Data processing facilities became available to smaller organizations in the form of the computer services bureau. These offered processing of specific applications e.g. payroll and were often a prelude to the purchase of customers' own computers. Organizations used these facilities for testing programs while awaiting the arrival of their own machine.
These initial machines were delivered to customers with limited software. The design staff was divided into two groups. Systems analysts produced a systems specification and programmers translated the specification into machine language.
Literature on computers and EDP was sparse through articles appearing in accountancy publications and material supplied by the equipment manufacturers. The first issue of The Computer Journal published by The British Computer Society appeared in mid 1958. The UK Accountancy Body now named The Association of Chartered Certified Accountants formed an Electronic Data Processing Committee in July 1958 with the purpose of informing its members of the opportunities created by the computer. The Committee produced its first booklet in 1959, An Introduction to Electronic Computers. Also in 1958 The Institute of Chartered Accountants in England and Wales produced a paper Accounting by Electronic Methods. The notes indicated what appears capable and the possible implications of using a computer.
Progressive organizations attempted to go beyond the straight systems transfer from punched card equipment and unit accounting machines to the computer, to producing accounts to the trial balance stage and integrated management information systems. New procedures redesigned the way paper flowed, changed organizational structures, called for a rethink of the way information was presented to management and challenged the internal control principles adopted by the designers of accounting systems. But the full realization of these benefits had to await the arrival of the next generation of computers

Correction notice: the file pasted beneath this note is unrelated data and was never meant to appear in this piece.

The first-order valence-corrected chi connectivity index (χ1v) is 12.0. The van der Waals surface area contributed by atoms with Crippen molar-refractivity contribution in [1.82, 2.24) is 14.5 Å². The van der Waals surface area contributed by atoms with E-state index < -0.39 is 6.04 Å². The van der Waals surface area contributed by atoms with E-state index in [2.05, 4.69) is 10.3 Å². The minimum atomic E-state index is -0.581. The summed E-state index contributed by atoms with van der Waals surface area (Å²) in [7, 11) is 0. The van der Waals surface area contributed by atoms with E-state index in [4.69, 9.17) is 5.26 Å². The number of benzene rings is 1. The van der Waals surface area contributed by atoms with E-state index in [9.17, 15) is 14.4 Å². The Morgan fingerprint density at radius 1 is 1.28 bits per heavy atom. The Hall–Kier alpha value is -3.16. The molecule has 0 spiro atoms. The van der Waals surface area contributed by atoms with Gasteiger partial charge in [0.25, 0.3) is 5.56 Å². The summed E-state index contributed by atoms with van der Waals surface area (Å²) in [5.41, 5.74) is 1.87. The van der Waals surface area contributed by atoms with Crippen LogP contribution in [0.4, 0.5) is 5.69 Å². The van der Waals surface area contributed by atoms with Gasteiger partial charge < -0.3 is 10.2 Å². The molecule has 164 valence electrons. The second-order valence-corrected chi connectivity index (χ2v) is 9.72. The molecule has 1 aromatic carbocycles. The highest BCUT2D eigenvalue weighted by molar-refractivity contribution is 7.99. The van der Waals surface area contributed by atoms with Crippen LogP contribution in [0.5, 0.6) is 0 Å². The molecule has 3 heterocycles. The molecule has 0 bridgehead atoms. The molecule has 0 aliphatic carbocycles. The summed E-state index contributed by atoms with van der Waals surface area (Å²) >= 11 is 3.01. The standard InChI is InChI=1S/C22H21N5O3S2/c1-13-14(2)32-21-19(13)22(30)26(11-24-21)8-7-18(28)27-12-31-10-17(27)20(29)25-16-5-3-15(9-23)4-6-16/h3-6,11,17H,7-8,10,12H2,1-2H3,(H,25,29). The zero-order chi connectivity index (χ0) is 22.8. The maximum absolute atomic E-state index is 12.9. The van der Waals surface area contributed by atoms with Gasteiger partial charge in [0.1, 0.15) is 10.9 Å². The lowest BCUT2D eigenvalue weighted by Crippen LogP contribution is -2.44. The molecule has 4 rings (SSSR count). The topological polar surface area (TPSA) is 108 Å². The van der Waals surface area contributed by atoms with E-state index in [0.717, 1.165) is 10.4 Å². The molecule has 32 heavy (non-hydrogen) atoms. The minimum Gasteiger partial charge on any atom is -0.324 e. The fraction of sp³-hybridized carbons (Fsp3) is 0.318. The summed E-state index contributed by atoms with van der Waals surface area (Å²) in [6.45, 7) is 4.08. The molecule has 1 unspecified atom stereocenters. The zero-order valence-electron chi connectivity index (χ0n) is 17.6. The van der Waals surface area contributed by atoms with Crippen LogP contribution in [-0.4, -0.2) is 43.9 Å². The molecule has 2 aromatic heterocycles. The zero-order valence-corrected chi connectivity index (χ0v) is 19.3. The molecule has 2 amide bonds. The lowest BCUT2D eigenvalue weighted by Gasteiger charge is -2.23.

As with other industrial processes commercial IT has moved in most cases from a custom-order, craft-based industry where the product was tailored to fit the customer; to multi-use components taken off the shelf to find the best-fit in any situation. Mass-production has greatly reduced costs and IT is available to the smallest organization.
LEO was hardware tailored for a single client. Today, Intel Pentium and compatible chips are standard and become parts of other components which are combined as needed. One individual change of note was the freeing of computers and removable storage from protected, air-filtered environments. Microsoft and IBM at various times have been influential enough to impose order on IT and the resultant standardizations allowed specialist software to flourish.
Software is available off the shelf: apart from products such as Microsoft Office and IBM Lotus, there are also specialist packages for payroll and personnel management, account maintenance and customer management, to name a few. These are highly specialized and intricate components of larger environments, but they rely upon common conventions and interfaces.
Data storage has also been standardized. Relational databases are developed by different suppliers to common formats and conventions. Common file formats can be shared by large main-frames and desk-top personal computers, allowing online, real-time input and validation.
In parallel, software development has fragmented. There are still specialist technicians, but these increasingly use standardized methodologies where outcomes are predictable and accessible. At the other end of the scale, any office manager can dabble in spreadsheets or databases and obtain acceptable results (but there are risks, because many don't know what Software testing is). Specialized software is software that is written for a specific task rather for a broad application area. These programs provide facilities specifically for the purpose for which they were designed.
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- Anthony Ralston. Encyclopedia of Computer Science 4ed. Nature group. p. 502.